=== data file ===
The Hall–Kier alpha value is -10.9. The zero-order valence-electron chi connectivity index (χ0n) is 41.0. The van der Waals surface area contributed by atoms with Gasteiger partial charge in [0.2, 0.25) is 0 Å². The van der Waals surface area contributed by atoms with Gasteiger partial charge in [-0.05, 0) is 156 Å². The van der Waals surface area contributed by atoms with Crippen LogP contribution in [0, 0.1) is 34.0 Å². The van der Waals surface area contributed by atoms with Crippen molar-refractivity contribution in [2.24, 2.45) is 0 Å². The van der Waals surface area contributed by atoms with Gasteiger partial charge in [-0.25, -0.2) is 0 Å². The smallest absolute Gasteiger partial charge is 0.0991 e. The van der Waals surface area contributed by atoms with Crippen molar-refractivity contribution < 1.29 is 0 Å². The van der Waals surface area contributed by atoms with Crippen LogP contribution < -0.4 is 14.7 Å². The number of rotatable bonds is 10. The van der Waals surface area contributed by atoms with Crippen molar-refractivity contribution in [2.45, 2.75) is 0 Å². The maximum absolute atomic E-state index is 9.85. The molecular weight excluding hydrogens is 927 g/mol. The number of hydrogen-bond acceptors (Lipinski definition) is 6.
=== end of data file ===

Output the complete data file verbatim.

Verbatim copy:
The Hall–Kier alpha value is -10.9. The zero-order valence-electron chi connectivity index (χ0n) is 41.0. The van der Waals surface area contributed by atoms with Gasteiger partial charge in [0.2, 0.25) is 0 Å². The van der Waals surface area contributed by atoms with Gasteiger partial charge in [-0.05, 0) is 156 Å². The van der Waals surface area contributed by atoms with Crippen LogP contribution in [0, 0.1) is 34.0 Å². The van der Waals surface area contributed by atoms with Crippen molar-refractivity contribution in [2.24, 2.45) is 0 Å². The van der Waals surface area contributed by atoms with Gasteiger partial charge in [-0.25, -0.2) is 0 Å². The smallest absolute Gasteiger partial charge is 0.0991 e. The van der Waals surface area contributed by atoms with Crippen molar-refractivity contribution < 1.29 is 0 Å². The van der Waals surface area contributed by atoms with Crippen LogP contribution < -0.4 is 14.7 Å². The number of rotatable bonds is 10. The van der Waals surface area contributed by atoms with Crippen molar-refractivity contribution in [2.45, 2.75) is 0 Å². The maximum absolute atomic E-state index is 9.85. The molecular weight excluding hydrogens is 927 g/mol. The number of hydrogen-bond acceptors (Lipinski definition) is 6.